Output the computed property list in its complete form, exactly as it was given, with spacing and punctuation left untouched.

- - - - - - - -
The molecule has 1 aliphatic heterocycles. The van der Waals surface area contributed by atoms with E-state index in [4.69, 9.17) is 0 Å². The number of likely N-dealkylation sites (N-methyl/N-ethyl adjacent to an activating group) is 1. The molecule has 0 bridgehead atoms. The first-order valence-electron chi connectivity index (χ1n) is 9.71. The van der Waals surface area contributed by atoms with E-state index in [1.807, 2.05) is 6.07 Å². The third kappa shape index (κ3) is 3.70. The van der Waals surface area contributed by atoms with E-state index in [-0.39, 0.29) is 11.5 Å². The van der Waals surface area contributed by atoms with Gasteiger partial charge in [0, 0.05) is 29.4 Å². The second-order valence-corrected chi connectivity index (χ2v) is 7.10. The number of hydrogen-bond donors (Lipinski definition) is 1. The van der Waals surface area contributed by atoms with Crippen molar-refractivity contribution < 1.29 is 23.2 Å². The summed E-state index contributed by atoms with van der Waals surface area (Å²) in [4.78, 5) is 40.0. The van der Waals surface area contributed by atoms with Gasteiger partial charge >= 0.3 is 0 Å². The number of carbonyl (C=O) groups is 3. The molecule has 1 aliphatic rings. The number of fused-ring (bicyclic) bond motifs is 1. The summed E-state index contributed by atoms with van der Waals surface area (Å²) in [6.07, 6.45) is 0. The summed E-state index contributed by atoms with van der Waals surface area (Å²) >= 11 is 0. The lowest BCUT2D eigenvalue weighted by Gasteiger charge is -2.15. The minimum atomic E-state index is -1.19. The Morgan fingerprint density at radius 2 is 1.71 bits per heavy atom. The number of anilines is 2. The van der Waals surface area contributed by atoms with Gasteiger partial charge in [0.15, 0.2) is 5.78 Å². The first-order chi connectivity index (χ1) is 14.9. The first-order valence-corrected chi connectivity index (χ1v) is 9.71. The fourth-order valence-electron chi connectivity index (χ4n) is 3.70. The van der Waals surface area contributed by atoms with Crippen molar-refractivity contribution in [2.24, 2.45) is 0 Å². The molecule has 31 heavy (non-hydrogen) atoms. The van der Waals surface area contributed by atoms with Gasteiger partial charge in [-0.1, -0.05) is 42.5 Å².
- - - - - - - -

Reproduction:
The molecule has 1 aliphatic heterocycles. The van der Waals surface area contributed by atoms with E-state index in [4.69, 9.17) is 0 Å². The number of likely N-dealkylation sites (N-methyl/N-ethyl adjacent to an activating group) is 1. The molecule has 0 bridgehead atoms. The first-order valence-electron chi connectivity index (χ1n) is 9.71. The van der Waals surface area contributed by atoms with E-state index in [1.807, 2.05) is 6.07 Å². The third kappa shape index (κ3) is 3.70. The van der Waals surface area contributed by atoms with E-state index in [-0.39, 0.29) is 11.5 Å². The van der Waals surface area contributed by atoms with Gasteiger partial charge in [0, 0.05) is 29.4 Å². The second-order valence-corrected chi connectivity index (χ2v) is 7.10. The number of hydrogen-bond donors (Lipinski definition) is 1. The van der Waals surface area contributed by atoms with Crippen molar-refractivity contribution < 1.29 is 23.2 Å². The summed E-state index contributed by atoms with van der Waals surface area (Å²) in [4.78, 5) is 40.0. The van der Waals surface area contributed by atoms with Gasteiger partial charge >= 0.3 is 0 Å². The number of carbonyl (C=O) groups is 3. The molecule has 1 aliphatic rings. The number of fused-ring (bicyclic) bond motifs is 1. The summed E-state index contributed by atoms with van der Waals surface area (Å²) in [6.07, 6.45) is 0. The summed E-state index contributed by atoms with van der Waals surface area (Å²) >= 11 is 0. The lowest BCUT2D eigenvalue weighted by Gasteiger charge is -2.15. The minimum atomic E-state index is -1.19. The Morgan fingerprint density at radius 2 is 1.71 bits per heavy atom. The number of anilines is 2. The van der Waals surface area contributed by atoms with Gasteiger partial charge in [0.15, 0.2) is 5.78 Å². The first-order chi connectivity index (χ1) is 14.9. The first-order valence-corrected chi connectivity index (χ1v) is 9.71. The fourth-order valence-electron chi connectivity index (χ4n) is 3.70. The van der Waals surface area contributed by atoms with Crippen molar-refractivity contribution in [2.24, 2.45) is 0 Å². The molecule has 31 heavy (non-hydrogen) atoms. The van der Waals surface area contributed by atoms with Gasteiger partial charge in [-0.1, -0.05) is 42.5 Å².